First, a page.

29: Sexual Abuse
The Definition of Sexual Abuse Includes:
- The use, persuasion, inducement, enticement or coercion of any child under the age of 18, to engage in, or having a child assist any other person to engage in, any sexually explicit conduct by those responsible for the child's care, custody and control; or,
- Sexual exploitation, which is the sexual use of a child under the age of 18 by those responsible for his/her care, custody and control for the purpose of the individual's personal satisfaction and/or gain. Sexual Exploitation includes, but is not necessarily limited to, pornography and prostitution.
- Indicators/Characteristics of Sexual Abuse:
The indicators of child abuse and neglect vary. No child or caretaker will exhibit all of the physical or behavioral indicators listed and some of the indicators are contradictory. The behavior of an abused or neglected child and other family members may be sporadic and unpredictable. Indicators should be used only as a general guide. The presence of indicators alone does not establish that sexual abuse or exploitation has occurred. The presence of multiple indicators or the pervasiveness of any one behavioral indicator warrants close scrutiny by the worker.
Physical Indicators in Child:
- Genital or anal bleeding or lacerations;
- Pain or itching in genital area;
- Lacerated hymen;
- Semen in clothes or genitals;
- Genital or anal infected lesions;
- Vaginal infections/discharge;
- Venereal disease/oral or genital;
- Difficulty in walking or sitting;
- Pregnancy; and/or
- Bruising in or around mouth area.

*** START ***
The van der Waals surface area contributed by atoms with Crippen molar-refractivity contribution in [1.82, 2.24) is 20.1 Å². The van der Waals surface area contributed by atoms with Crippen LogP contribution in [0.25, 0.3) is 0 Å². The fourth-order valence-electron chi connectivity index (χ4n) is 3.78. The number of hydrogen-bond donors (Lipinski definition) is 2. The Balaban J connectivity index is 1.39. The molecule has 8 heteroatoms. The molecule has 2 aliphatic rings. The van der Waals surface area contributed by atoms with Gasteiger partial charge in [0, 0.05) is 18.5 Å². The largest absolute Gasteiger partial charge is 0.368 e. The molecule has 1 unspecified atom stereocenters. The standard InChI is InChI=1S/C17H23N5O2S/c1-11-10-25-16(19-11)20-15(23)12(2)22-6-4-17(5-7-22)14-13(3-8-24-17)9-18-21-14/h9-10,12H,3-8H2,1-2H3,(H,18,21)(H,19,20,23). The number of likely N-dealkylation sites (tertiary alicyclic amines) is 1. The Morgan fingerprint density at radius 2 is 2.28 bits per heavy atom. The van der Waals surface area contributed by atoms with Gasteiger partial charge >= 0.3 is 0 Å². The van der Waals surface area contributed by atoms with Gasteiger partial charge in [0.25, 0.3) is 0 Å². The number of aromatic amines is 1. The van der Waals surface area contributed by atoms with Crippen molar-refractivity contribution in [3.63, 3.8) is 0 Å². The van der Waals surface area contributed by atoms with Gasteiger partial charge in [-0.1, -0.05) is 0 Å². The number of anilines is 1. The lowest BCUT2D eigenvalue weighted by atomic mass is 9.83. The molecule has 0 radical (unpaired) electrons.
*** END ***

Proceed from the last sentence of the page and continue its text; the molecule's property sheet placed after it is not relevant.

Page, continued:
It should be noted that physical indicators are present in only a very small percentage of sexual abuse cases. Therefore, the absence of physical indicators should not be considered conclusive evidence that the allegations are unsubstantiated.
Behavioral Indicators in Child:
- Child displays bizarre, sophistic or unusual knowledge of sex;
- Acts out sexually;
- Child displays confusions over sexual identity;
- Victim has fear of men or women;
- Extreme curiosity about sexual parts of body;
- Excessive masturbation;
- Excessive sexual activity with other children;
- Victim affectionless or extremely affectionate;
- Role reversal with same sex parent;
- Refuses to participate in physical education activities;
- Difficulty in sitting or walking;
- Child feels destroying parents' marriage;
- Night terrors;
- Deviant sexual activity;
- Runs away;
- Retreated into fantasy world;
- Poor peer relationships;
- Sudden school problems;
- Fire setting;
- Emotional instability;
- Extreme changes in behavior such as loss of appetite;
- Child has episodes of self-mutilation;
- Cruelty to animals;
- Low self-esteem;
- Sleep disorders;
- Speech disorders; and/or
- Self-destruction (i.e., head banging, drug abuse, obesity, or anorexia).
- Authoritarian father - ineffectual mother;